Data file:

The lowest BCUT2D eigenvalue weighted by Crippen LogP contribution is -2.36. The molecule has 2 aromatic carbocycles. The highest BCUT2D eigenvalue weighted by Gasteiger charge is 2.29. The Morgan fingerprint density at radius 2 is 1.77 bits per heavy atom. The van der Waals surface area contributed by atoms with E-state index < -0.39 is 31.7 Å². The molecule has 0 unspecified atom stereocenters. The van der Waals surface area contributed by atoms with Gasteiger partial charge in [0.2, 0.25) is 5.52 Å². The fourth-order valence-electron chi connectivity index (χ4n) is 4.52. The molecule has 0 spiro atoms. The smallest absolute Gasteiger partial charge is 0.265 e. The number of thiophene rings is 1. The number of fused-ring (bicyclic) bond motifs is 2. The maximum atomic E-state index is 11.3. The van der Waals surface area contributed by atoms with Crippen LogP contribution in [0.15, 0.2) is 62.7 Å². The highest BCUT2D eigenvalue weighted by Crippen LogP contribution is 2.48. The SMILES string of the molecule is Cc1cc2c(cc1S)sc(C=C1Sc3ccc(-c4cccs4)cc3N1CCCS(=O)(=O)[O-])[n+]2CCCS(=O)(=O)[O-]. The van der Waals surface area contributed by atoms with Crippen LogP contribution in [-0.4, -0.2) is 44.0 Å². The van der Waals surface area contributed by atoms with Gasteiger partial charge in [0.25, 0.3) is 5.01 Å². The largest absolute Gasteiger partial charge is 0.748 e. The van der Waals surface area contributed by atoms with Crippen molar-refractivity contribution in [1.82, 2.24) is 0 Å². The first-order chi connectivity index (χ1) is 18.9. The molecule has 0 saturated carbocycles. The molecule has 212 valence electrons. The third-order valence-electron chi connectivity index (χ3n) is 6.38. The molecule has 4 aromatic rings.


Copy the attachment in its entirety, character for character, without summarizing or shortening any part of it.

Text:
The lowest BCUT2D eigenvalue weighted by Crippen LogP contribution is -2.36. The molecule has 2 aromatic carbocycles. The highest BCUT2D eigenvalue weighted by Gasteiger charge is 2.29. The Morgan fingerprint density at radius 2 is 1.77 bits per heavy atom. The van der Waals surface area contributed by atoms with E-state index < -0.39 is 31.7 Å². The molecule has 0 unspecified atom stereocenters. The van der Waals surface area contributed by atoms with Gasteiger partial charge in [0.2, 0.25) is 5.52 Å². The fourth-order valence-electron chi connectivity index (χ4n) is 4.52. The molecule has 0 spiro atoms. The smallest absolute Gasteiger partial charge is 0.265 e. The number of thiophene rings is 1. The number of fused-ring (bicyclic) bond motifs is 2. The maximum atomic E-state index is 11.3. The van der Waals surface area contributed by atoms with Crippen LogP contribution in [0.15, 0.2) is 62.7 Å². The highest BCUT2D eigenvalue weighted by Crippen LogP contribution is 2.48. The SMILES string of the molecule is Cc1cc2c(cc1S)sc(C=C1Sc3ccc(-c4cccs4)cc3N1CCCS(=O)(=O)[O-])[n+]2CCCS(=O)(=O)[O-]. The van der Waals surface area contributed by atoms with Crippen LogP contribution in [-0.4, -0.2) is 44.0 Å². The van der Waals surface area contributed by atoms with Gasteiger partial charge in [0.25, 0.3) is 5.01 Å². The largest absolute Gasteiger partial charge is 0.748 e. The van der Waals surface area contributed by atoms with Crippen molar-refractivity contribution in [1.82, 2.24) is 0 Å². The first-order chi connectivity index (χ1) is 18.9. The molecule has 0 saturated carbocycles. The molecule has 212 valence electrons. The third-order valence-electron chi connectivity index (χ3n) is 6.38. The molecule has 4 aromatic rings.